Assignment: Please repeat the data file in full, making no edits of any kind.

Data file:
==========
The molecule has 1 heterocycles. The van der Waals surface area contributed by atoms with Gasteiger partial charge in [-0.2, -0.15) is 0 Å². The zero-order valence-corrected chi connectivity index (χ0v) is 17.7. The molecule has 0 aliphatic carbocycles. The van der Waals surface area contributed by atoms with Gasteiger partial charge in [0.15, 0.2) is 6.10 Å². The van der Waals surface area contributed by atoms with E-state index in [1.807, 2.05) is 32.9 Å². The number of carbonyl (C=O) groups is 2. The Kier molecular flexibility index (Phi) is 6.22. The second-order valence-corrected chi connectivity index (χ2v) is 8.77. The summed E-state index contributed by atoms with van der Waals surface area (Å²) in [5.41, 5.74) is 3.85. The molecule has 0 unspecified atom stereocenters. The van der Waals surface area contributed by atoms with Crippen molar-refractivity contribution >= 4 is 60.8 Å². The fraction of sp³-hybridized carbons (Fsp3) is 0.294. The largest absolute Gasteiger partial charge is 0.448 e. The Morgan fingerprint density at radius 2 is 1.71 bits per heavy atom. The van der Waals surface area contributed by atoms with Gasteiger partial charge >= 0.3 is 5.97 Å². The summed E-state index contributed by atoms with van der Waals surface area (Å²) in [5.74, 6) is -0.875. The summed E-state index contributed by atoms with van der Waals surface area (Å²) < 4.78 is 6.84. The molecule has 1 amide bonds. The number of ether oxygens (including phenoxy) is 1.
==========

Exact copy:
The molecule has 1 heterocycles. The van der Waals surface area contributed by atoms with Gasteiger partial charge in [-0.2, -0.15) is 0 Å². The zero-order valence-corrected chi connectivity index (χ0v) is 17.7. The molecule has 0 aliphatic carbocycles. The van der Waals surface area contributed by atoms with Gasteiger partial charge in [0.15, 0.2) is 6.10 Å². The van der Waals surface area contributed by atoms with E-state index in [1.807, 2.05) is 32.9 Å². The number of carbonyl (C=O) groups is 2. The Kier molecular flexibility index (Phi) is 6.22. The second-order valence-corrected chi connectivity index (χ2v) is 8.77. The summed E-state index contributed by atoms with van der Waals surface area (Å²) in [5.41, 5.74) is 3.85. The molecule has 0 unspecified atom stereocenters. The van der Waals surface area contributed by atoms with Crippen molar-refractivity contribution >= 4 is 60.8 Å². The fraction of sp³-hybridized carbons (Fsp3) is 0.294. The largest absolute Gasteiger partial charge is 0.448 e. The Morgan fingerprint density at radius 2 is 1.71 bits per heavy atom. The van der Waals surface area contributed by atoms with Gasteiger partial charge >= 0.3 is 5.97 Å². The summed E-state index contributed by atoms with van der Waals surface area (Å²) in [5.74, 6) is -0.875. The summed E-state index contributed by atoms with van der Waals surface area (Å²) < 4.78 is 6.84. The molecule has 1 amide bonds. The number of ether oxygens (including phenoxy) is 1.